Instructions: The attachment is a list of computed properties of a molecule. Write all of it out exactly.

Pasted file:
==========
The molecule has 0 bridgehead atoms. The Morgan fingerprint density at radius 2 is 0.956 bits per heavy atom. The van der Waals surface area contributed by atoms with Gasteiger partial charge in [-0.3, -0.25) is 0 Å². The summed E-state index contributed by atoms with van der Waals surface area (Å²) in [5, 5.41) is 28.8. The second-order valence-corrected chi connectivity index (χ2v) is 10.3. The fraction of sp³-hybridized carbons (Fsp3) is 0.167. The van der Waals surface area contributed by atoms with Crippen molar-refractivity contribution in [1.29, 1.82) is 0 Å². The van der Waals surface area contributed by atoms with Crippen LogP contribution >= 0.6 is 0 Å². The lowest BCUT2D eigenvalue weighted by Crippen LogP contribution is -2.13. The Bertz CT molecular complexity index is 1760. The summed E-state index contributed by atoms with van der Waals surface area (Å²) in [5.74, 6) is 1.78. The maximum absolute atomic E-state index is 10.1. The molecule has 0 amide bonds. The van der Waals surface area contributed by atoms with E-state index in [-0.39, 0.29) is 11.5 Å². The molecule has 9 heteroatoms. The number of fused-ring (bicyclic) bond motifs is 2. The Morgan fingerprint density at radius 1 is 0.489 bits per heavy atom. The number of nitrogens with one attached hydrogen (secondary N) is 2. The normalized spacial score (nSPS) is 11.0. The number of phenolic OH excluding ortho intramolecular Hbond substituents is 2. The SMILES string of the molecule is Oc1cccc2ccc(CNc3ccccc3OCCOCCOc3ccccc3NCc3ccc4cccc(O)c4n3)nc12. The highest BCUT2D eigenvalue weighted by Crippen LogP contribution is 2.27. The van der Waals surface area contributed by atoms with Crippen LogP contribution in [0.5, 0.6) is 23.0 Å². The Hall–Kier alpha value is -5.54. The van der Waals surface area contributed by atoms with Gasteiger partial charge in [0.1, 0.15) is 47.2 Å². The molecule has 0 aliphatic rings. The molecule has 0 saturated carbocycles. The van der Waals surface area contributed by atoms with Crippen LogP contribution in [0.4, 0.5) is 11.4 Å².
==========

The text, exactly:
The molecule has 0 bridgehead atoms. The Morgan fingerprint density at radius 2 is 0.956 bits per heavy atom. The van der Waals surface area contributed by atoms with Gasteiger partial charge in [-0.3, -0.25) is 0 Å². The summed E-state index contributed by atoms with van der Waals surface area (Å²) in [5, 5.41) is 28.8. The second-order valence-corrected chi connectivity index (χ2v) is 10.3. The fraction of sp³-hybridized carbons (Fsp3) is 0.167. The van der Waals surface area contributed by atoms with Crippen molar-refractivity contribution in [1.29, 1.82) is 0 Å². The van der Waals surface area contributed by atoms with Crippen LogP contribution >= 0.6 is 0 Å². The lowest BCUT2D eigenvalue weighted by Crippen LogP contribution is -2.13. The Bertz CT molecular complexity index is 1760. The summed E-state index contributed by atoms with van der Waals surface area (Å²) in [5.74, 6) is 1.78. The maximum absolute atomic E-state index is 10.1. The molecule has 0 amide bonds. The van der Waals surface area contributed by atoms with E-state index in [-0.39, 0.29) is 11.5 Å². The molecule has 9 heteroatoms. The number of fused-ring (bicyclic) bond motifs is 2. The Morgan fingerprint density at radius 1 is 0.489 bits per heavy atom. The number of nitrogens with one attached hydrogen (secondary N) is 2. The normalized spacial score (nSPS) is 11.0. The number of phenolic OH excluding ortho intramolecular Hbond substituents is 2. The SMILES string of the molecule is Oc1cccc2ccc(CNc3ccccc3OCCOCCOc3ccccc3NCc3ccc4cccc(O)c4n3)nc12. The highest BCUT2D eigenvalue weighted by Crippen LogP contribution is 2.27. The van der Waals surface area contributed by atoms with Crippen LogP contribution in [0.5, 0.6) is 23.0 Å². The Hall–Kier alpha value is -5.54. The van der Waals surface area contributed by atoms with Gasteiger partial charge in [0.1, 0.15) is 47.2 Å². The molecule has 0 aliphatic rings. The molecule has 0 saturated carbocycles. The van der Waals surface area contributed by atoms with Crippen LogP contribution in [0.4, 0.5) is 11.4 Å².